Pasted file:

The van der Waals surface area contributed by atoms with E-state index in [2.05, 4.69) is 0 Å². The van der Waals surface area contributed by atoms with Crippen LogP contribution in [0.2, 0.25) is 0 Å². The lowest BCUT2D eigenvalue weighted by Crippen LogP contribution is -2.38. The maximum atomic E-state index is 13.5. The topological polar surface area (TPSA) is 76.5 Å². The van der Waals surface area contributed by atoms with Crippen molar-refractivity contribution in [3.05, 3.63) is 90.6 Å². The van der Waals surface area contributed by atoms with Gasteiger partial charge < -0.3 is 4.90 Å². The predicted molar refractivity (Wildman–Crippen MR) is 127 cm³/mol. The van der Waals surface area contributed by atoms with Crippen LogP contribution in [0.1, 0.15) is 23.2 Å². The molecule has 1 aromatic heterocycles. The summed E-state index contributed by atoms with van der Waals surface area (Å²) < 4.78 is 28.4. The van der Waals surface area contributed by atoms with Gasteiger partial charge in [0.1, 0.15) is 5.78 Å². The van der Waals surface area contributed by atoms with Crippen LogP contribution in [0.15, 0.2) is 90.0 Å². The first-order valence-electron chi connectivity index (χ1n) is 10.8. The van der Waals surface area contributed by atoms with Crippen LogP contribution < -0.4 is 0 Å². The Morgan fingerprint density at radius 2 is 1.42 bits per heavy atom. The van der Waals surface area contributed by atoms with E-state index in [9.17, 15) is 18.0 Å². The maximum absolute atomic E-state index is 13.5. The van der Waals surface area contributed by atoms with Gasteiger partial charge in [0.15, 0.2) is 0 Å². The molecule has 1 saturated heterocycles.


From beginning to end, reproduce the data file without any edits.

The van der Waals surface area contributed by atoms with E-state index in [2.05, 4.69) is 0 Å². The van der Waals surface area contributed by atoms with Crippen LogP contribution in [0.2, 0.25) is 0 Å². The lowest BCUT2D eigenvalue weighted by Crippen LogP contribution is -2.38. The maximum atomic E-state index is 13.5. The topological polar surface area (TPSA) is 76.5 Å². The van der Waals surface area contributed by atoms with Crippen molar-refractivity contribution in [3.05, 3.63) is 90.6 Å². The van der Waals surface area contributed by atoms with Gasteiger partial charge < -0.3 is 4.90 Å². The predicted molar refractivity (Wildman–Crippen MR) is 127 cm³/mol. The van der Waals surface area contributed by atoms with Crippen LogP contribution in [0.1, 0.15) is 23.2 Å². The molecule has 1 aromatic heterocycles. The summed E-state index contributed by atoms with van der Waals surface area (Å²) < 4.78 is 28.4. The van der Waals surface area contributed by atoms with Gasteiger partial charge in [0.1, 0.15) is 5.78 Å². The van der Waals surface area contributed by atoms with Crippen LogP contribution in [0.15, 0.2) is 90.0 Å². The first-order valence-electron chi connectivity index (χ1n) is 10.8. The van der Waals surface area contributed by atoms with Crippen LogP contribution < -0.4 is 0 Å². The Morgan fingerprint density at radius 2 is 1.42 bits per heavy atom. The van der Waals surface area contributed by atoms with E-state index in [9.17, 15) is 18.0 Å². The maximum absolute atomic E-state index is 13.5. The van der Waals surface area contributed by atoms with Gasteiger partial charge in [0.15, 0.2) is 0 Å². The molecule has 1 saturated heterocycles.